Daily Archives: February 24, 2011

Is It Time To Vertically Integrate Your Supply Chain?

Will reading a recent Wired article over on CNN Tech on why nobody can match the iPad’s price, I began to wonder if maybe it was time for multinationals to start vertically integrating their supply chains again. Now that the perfect storm of cost, supply risk, and market turbulence has hit, it would appear that the outsourcing and right-sizing craze of the nineties and early noughts has revealed its dark underbelly. The shiny paint of internal cost reduction has cracked and pealed and all the hidden costs associated with logistics, delays and stock-outs, and lack of buying power on the part of your suppliers are now exposed.

The article, which notes that none of Apple’s competitors can meet the $500 that it asks for an entry level 16 GB wi-fi iPad, notes that Apple is able to achieve this feat for two reasons:

  • It’s unique retail strategy:
    It sells primarily through its own retail stores and, thus, doesn’t have to share a big chunk of the profits with third party retailers.
  • It’s unique vertical integration:
    The article notes that Apple is the most vertically integrated company in the world – it operates its own retail chains, all hardware and software is designed in-house, and it runs its own digital content store. As a result, it doesn’t have to pay licensing fees to third parties (as even the A4 chip is owned by Apple).

This results in a company that is able to not only able to use a vast ecosystem to design, build, and sell its products, but that is able to control that ecosystem as the last company in our industry that creates the whole widget (Steve Jobs).

Makes you wonder if its time to integrate those key pieces of the supply chain that you spun out over the last two decades because some consulting organization, looking for an excuse to further drain your bank account, convinced you it was a good idea. Or at least take a significant (share-based) interest in a few key suppliers so that you can guide them towards a successful path and, when it makes sense, buy raw materials on their behalf.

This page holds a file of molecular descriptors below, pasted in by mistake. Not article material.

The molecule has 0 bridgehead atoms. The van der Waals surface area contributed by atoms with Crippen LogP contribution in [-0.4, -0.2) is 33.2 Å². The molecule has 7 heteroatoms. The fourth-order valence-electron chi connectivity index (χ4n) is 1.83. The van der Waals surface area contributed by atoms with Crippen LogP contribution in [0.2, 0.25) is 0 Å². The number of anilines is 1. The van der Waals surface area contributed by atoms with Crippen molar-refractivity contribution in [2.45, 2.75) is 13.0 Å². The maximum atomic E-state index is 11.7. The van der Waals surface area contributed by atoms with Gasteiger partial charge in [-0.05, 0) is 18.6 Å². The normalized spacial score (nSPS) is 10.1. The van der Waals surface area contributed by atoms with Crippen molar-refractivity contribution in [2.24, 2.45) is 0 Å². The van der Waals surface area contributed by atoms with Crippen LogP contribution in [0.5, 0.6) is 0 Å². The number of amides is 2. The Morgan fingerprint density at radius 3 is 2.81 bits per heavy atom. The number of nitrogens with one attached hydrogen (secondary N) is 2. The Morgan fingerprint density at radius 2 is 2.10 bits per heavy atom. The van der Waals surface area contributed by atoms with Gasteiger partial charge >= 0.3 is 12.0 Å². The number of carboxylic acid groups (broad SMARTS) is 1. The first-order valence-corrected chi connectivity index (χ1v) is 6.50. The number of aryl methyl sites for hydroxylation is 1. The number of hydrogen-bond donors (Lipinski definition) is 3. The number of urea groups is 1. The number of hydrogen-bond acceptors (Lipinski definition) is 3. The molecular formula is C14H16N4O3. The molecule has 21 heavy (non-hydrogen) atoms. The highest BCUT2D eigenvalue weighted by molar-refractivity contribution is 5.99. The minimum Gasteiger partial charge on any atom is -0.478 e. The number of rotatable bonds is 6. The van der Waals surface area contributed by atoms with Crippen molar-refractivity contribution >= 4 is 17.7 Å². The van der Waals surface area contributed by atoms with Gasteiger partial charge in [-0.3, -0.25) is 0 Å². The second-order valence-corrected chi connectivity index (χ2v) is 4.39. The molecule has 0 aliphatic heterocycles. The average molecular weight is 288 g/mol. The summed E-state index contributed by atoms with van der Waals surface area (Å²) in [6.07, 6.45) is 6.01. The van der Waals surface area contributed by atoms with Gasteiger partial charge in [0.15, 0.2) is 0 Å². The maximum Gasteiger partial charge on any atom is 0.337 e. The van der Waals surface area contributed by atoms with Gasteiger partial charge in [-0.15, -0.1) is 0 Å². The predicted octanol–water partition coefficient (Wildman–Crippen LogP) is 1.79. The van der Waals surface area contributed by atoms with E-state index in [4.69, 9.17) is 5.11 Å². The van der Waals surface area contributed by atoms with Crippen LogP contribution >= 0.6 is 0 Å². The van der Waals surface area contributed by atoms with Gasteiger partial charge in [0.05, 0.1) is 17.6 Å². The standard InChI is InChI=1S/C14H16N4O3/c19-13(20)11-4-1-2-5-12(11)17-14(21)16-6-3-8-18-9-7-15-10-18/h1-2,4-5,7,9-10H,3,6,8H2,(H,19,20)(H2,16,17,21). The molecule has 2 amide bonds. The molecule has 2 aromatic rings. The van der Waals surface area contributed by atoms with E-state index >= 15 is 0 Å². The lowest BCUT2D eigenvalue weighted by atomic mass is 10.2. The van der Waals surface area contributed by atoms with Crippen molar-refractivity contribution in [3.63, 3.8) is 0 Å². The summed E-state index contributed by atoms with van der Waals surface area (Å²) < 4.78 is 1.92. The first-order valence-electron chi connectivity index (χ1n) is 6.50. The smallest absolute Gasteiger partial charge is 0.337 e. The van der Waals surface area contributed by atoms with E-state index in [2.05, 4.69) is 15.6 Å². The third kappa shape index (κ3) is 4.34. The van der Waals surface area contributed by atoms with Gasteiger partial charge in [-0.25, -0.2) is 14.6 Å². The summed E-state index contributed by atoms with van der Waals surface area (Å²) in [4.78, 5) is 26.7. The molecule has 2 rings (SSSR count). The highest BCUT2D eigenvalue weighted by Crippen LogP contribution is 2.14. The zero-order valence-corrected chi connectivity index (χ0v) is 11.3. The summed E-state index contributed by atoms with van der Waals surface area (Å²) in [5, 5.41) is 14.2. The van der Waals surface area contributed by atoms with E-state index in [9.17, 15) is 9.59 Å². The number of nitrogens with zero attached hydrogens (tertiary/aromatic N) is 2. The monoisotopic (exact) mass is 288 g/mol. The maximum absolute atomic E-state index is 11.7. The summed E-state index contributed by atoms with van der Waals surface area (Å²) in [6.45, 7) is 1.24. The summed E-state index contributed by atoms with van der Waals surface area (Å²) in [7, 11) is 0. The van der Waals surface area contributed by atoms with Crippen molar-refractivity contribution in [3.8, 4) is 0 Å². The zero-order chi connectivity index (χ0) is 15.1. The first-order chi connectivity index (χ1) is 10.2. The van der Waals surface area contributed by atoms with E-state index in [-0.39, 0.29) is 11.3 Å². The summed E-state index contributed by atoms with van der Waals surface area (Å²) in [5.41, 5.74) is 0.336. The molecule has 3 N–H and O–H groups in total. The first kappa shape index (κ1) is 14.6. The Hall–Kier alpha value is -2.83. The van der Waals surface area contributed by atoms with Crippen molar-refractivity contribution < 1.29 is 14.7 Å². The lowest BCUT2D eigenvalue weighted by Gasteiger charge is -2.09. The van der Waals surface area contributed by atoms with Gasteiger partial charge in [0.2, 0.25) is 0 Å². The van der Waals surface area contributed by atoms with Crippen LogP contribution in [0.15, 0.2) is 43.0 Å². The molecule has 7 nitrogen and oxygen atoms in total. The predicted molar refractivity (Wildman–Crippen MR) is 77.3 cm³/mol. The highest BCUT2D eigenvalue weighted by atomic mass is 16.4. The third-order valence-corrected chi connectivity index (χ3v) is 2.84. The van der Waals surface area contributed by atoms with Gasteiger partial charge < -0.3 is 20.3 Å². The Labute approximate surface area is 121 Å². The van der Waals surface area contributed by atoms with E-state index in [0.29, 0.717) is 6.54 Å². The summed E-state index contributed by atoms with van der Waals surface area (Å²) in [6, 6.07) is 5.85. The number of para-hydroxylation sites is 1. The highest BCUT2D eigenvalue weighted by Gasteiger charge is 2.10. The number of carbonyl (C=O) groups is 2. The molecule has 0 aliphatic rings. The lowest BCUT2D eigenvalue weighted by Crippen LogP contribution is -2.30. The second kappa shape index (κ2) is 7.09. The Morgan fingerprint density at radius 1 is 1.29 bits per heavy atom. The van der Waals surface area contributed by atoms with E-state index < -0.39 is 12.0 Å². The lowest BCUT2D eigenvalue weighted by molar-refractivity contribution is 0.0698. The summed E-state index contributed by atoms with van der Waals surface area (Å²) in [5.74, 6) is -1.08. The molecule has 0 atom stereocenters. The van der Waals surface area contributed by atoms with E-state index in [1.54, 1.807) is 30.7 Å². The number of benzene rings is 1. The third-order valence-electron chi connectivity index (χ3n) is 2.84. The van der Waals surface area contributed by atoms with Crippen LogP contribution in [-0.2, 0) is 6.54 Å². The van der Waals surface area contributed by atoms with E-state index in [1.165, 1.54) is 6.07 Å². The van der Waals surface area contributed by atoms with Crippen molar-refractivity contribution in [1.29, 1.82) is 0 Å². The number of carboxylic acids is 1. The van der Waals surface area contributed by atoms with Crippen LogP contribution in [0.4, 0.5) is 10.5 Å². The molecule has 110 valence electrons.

Implementing VFS: A Beginner’s Guide, Part III

In our last post we presented an example of how a leading technology company, namely Apple, probably used a variation of the Value Focussed Supply Strategy when they decided to enter the smartphone market with the iPhone and illustrated, with a few liberties, how the VFS process could have led them to that market and that product and the success that followed. In this post we are going to elaborate on the process that was described in CAPS recent report on Linking Supply to Competitive Business Strategies.

Given the following seven-step process that we outlined in our last post:

  1. Understand Customer & Supplier Markets
  2. Identify Directional Changes
  3. Link Insights into Directional Changes to the Business Strategy
  4. Evaluate the Company’s Strategic Options
  5. Set Holistic Value Focussed Goals
  6. Evaluate and Select Strategic Supply Options
  7. Identify and Implement Levers

We can identify the following key questions for each step:

  1. Understand Customer & Supplier Markets
    • What are customers buying and what do they want to buy?
    • What is the balance of supply vs. demand in the supply market?
    • What capabilities do organizational suppliers have that are not being utilized?
    • Are there any limitations on raw material supply?
  2. Identify Directional Changes
    • How are customer buying patterns shifting?
    • Is a market transformation occurring?
    • Is the supply base expanding or consolidating?
  3. Link Insights into Directional Changes to the Business Strategy
    • Which categories and products are likely to have the greatest market demand?
    • Which categories and products will have the greatest impact on financial and market performance in the short and long term?
    • Which categories and products fit with the business strategy?
  4. Evaluate the Company’s Strategic Options
    • Which categories and products could be truly strategic now and in the future?
    • How would each of these shape the company’s market presence and supply chain?
    • From a VFS viewpoint, which are the best options?
  5. Set Holistic Value Focussed Goals
    • What performance is expected from the supply base?
    • What performance is expected from the organization?
    • What performance is expected from the distribution partners?
  6. Evaluate and Select Strategic Supply Options
    • Which suppliers will be used? Which are strategic partners and which are tier two?
    • Will the organization handle JIT inventory itself or use third party inventory management services?
    • Will the organization manage distribution itself or hand it over to a 3PL?
    • Will the organization use currently existing supply markets and supply chains or create new ones?
  7. Identify and Implement Levers
    • What can change the market dynamics?
    • What can change what is bought?
    • What can change interaction with suppliers?

The answers to these questions will dictate:

  • target market,
  • primary category,
  • key product(s),
  • key suppliers,
  • VFS strategy,
  • VFS goals, and
  • VFS levers.

In our next post we will dive into some of the key questions in each category and explain some of the thought process that will help lead the organization to the right answer(s).